Here's some Savage info for you Mr. Gibson
Savage barrel change info.
Frequently Asked Questions:
X. New Important Note Regarding Barrels.
(Added Jan '04)
1. What Savage Rifles are suitable for customization?
2. What features make the Savage 110 suitable for customization
3. What are the undesirable features of the Savage 110 family of rifles?
4. What is the Savage 110 barrel thread size?
5. Who designed the Savage 110 action?
6. What tools are required to remove a factory Savage 110 barrel?
7. The Savage 110 Action Vise is expensive. Can I do without it or make a suitable one myself?
8. How are rifle barrels refurbished?
9. Why are so many of the refurb barrels offered for sale Remington barrels?
10. When installing barrel that uses the lock nut to what headspace should the barrel be set to?
11. Can barrels using the lock nut be used for a switchbarrel rifle?
12. Why measure receiver ring to bolt face distance before ordering a short-chambered or try-fit barrel
13. Is it so simple to swap barrels on a Savage 110 that anyone can do it?
14. What tools are recommended for installing barrels using the lock nut.
15. What tools are recommended for installing short chambered barrels.
Important Note Regarding Barrels:
Up until 2001 all Savage actions utilized a barrel with a nominal barrel thread diameter of 1.05". Soon after Savage started introduced Super Short and Ultra Mags in 2001, they began utilizing a slightly larger barrel thread diameter of 1.125" for those rifles only. Some standard magnum chamberings (i.e. 300 Winchester Magnum etc.) were also fabricated using the larger barrel thread at that same time. Savage had announced that they are in the process of switching all actions to the the larger 1.125" diameter thread, but they have retreated from that statement somewhat. Only a few (some series "G") standard caliber rifles have been built with the larger thread. Rifles with the larger thread have had a noticable 'step' in the profile right after the threads. However if you buy a new rifle you should measure the the diameter of your barrel (across the threads) with a caliper or micrometer to make sure which barrel type you have before buying a barrel from here or anywhere else.
1.What Savage center fire rifles are suitable for customization?
The Savage Arms Company introduced the Savage 110 rifle in 1957. The original rifles were mechanically very similar to the Savage Rifles produced today except for the breaching system. The original system was similar to that of the Remington 700 with the barrel having a recessed breach that the bolt nose extended into. Savage advertised their rifle as protecting the shooter by surrounding the case head with three “rings of steel” – the barrel recess, bolt nose and the action.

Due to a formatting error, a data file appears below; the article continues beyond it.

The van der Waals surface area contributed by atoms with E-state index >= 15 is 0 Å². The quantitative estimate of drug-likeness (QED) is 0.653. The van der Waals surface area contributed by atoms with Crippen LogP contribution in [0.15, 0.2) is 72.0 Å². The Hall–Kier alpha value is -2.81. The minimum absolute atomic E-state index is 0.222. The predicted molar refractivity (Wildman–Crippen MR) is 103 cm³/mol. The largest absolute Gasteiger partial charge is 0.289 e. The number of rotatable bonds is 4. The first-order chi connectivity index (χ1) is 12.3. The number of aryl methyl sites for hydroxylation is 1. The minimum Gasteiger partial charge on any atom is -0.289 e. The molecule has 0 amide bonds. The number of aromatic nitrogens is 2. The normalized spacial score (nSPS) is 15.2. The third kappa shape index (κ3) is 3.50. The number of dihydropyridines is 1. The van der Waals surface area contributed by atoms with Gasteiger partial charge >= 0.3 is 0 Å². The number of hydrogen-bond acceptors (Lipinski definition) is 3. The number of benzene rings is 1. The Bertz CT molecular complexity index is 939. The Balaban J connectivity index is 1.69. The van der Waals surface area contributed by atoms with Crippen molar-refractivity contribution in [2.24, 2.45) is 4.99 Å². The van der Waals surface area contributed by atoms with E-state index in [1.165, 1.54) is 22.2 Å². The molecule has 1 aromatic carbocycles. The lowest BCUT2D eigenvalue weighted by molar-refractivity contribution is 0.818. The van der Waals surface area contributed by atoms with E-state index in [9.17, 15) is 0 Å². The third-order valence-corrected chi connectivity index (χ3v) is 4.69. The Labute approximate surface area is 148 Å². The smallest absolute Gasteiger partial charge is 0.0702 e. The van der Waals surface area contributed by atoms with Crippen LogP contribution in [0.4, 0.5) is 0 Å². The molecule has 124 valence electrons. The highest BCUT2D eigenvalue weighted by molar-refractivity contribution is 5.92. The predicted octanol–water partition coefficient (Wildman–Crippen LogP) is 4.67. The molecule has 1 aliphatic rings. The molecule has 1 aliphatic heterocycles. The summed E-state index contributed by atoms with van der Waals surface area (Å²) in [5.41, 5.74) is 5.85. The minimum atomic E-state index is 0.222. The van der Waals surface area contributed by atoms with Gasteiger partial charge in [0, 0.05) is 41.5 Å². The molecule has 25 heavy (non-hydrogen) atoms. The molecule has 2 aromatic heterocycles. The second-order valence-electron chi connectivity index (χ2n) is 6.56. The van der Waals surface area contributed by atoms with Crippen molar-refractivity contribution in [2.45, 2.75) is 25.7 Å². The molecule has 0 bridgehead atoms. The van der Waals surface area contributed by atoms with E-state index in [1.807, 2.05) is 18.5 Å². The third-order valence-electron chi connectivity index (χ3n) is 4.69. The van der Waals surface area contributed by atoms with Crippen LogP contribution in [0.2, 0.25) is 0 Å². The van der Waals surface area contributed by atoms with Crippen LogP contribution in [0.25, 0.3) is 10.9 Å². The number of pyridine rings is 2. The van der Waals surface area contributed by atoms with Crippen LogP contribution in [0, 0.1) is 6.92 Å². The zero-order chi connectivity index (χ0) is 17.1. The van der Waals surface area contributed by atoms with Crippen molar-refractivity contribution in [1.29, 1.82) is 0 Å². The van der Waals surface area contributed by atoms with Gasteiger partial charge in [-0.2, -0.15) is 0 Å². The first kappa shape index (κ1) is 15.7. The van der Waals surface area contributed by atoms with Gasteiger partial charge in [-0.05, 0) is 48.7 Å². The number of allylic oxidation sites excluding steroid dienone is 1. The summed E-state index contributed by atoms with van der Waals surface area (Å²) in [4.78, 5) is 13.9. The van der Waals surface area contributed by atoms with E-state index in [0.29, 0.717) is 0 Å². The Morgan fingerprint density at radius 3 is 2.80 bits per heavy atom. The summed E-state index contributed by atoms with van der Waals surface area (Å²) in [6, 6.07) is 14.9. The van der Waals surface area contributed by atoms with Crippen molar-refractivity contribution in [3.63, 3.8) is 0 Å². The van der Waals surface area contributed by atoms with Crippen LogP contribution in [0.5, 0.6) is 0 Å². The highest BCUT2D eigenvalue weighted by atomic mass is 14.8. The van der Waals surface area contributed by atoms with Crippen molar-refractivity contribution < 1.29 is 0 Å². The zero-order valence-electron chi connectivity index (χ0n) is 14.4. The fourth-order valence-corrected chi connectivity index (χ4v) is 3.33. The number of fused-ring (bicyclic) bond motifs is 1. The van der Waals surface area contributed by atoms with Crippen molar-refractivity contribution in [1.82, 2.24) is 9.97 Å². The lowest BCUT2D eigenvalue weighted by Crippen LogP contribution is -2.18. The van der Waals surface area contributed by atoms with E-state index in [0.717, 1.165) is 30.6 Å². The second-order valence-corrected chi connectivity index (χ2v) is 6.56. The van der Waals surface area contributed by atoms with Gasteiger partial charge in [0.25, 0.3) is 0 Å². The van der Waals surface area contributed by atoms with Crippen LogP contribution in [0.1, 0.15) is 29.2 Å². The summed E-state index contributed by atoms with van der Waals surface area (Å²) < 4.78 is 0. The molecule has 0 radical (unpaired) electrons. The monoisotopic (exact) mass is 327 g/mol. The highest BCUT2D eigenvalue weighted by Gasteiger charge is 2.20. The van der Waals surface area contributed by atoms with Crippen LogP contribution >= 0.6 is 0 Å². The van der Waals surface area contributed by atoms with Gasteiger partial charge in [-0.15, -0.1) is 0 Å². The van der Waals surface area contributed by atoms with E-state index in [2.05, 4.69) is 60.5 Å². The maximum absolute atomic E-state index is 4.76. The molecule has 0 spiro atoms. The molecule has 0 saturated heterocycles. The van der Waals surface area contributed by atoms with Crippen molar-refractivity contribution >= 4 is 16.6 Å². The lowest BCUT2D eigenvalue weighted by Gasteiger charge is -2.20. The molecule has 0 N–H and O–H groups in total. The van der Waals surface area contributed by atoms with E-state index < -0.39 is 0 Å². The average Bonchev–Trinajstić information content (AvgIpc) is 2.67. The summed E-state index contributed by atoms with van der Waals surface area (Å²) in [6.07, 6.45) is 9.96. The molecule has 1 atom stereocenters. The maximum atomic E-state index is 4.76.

Starting around 1967 Savage changed the 110 barrels so that the barrel ends were flat, with minimal head clearance similar to a Mauser breech. It is these rifles that parts and barrels are readily available and are the most suitable for customization.
In the last few years Savage has introduced several new versions of the 110, most notably short action versions (Model 10) and both long and short action single shot versions. Critical parts are interchangeable with the 110s. However, most recently Savage introduced a modified version featuring a larger barrel thread diameter, improved adjustable trigger and controlled round feed (CRF), for use with the new short magnum cartridges. Customization options for these rifles are more limited.
2.What features make the Savage 110 suitable for customization?
Low cost. If you want to start with a new action, complete rifles can be bought at a chain store for a reasonable price. Used rifles can be had for as low as $200 for a serviceable long action gun in 30-06 or 270 (calibers now out of fashion).
Barrel Nut. Savage uses a barrel without a shoulder, chambered and threaded. To fit the barrel to the action the barrel is screwed in against a gage and barrel nut tightened to lock the barrel in place. This is done as an expedient – the barrels don’t have to be chambered/dimensioned with high precision tolerances. To the customizer it means that a new or refurbished barrel can be fitted without the use of a lathe or even chamber reamers.
Left hand versions are readily available.
Two piece bolt. Savage rifles utilize a bolt with a separate bolt head, again as a manufacturing expedient. (It is easier to machine, heat treat and temper the smaller bolt head rather than an entire bolt.) However, these bolt heads are also more inexpensive for a customizer who wants to rebarrel to a caliber with a different bolt face or a shooter who wants a switchbarrel rifle using calibers with different bolt faces (e.g. 223 and 308).
Strength and Safety. The 110 can safely be chambered for any caliber, including any of the new short or ultra magnums. In the event of a blown primer or case head separation gases are vented away from the shooters face.